Slow Boat is set on a canal boat in England, although one that travels to either the distant future - one that is inspired by Clark Ashton Smith's Zothique stories - or a parallel universe, if that is preferred. This scenario has details on canal boars throughout history, especially English canals.
Armored Angels is set in 1920s Iraq, whilst it was under the British mandate, and sees the players going up against the Mythos with armoured cars, machine guns and aerial support - for all the good it does them. This section has details on a Rolls-Royce armoured car and a Vickers Mark I machine gun.
Along the Indus is set in India and the mode of transport is elephants, and this adventure has details on them, and how they are used.
In Sleigh Ride, the transportation is a Siberian sleigh as the players hunt for an abominable snowman not that long after the end of the Russian Civil War. There are details on the USSR, the Siberian sledging system and the problems that U.S. characters have in going to countries which their government does not approve of.
Automobile Chase Rules are two pages of rules for conducting, as the name suggests, automobile chases, including firearms combat from them. These can be optionally used in a game.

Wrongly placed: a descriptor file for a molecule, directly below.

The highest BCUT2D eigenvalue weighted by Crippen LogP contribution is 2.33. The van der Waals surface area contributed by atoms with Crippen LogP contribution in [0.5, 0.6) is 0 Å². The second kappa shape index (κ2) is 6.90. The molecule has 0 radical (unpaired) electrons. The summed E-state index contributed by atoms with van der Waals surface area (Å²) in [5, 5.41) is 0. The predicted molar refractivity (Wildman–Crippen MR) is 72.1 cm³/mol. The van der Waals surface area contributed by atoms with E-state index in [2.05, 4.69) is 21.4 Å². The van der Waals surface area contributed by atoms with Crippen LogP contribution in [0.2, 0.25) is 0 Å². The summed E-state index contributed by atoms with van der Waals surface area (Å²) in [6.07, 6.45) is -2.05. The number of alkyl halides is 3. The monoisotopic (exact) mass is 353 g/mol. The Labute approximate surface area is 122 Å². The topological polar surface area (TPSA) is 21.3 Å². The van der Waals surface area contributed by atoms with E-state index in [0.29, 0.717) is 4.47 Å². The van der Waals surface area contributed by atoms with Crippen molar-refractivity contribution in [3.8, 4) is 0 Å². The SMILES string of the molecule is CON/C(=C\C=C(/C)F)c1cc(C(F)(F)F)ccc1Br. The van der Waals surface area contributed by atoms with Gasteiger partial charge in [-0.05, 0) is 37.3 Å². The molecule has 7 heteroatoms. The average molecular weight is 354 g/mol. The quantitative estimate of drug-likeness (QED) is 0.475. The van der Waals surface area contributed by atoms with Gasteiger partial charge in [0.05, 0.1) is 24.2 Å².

The Contents only displays the page numbers of the various scenarios. Given how many boxed bits of reference text there are in the supplement, this makes the contents nowhere near as useful as it could have been. The book has full colour covers - the cover painting shows an encounter between a yacht and Great Cthulhu; a bit misleading, as neither yachts nor Cthulhu feature in the book - and the interior illustrations and maps are in black and white. The illustrations range from non-player character portraits to illustrations taking from under a quarter to a full page. Most of the illustrations are relevant to the appropriate text, but there is the occasional, "filler," illustration which has nothing to do with the text - or much to do with anything at all from the looks of things. Some of the maps appear to be based on actual maps, whilst others look hand drawn. Many of the forms of transport also have plans and layouts for them. Layout is otherwise fairly standard for Call of Cthulhu supplements, with text being by far the largest component. Errors in the text are fairly minimal.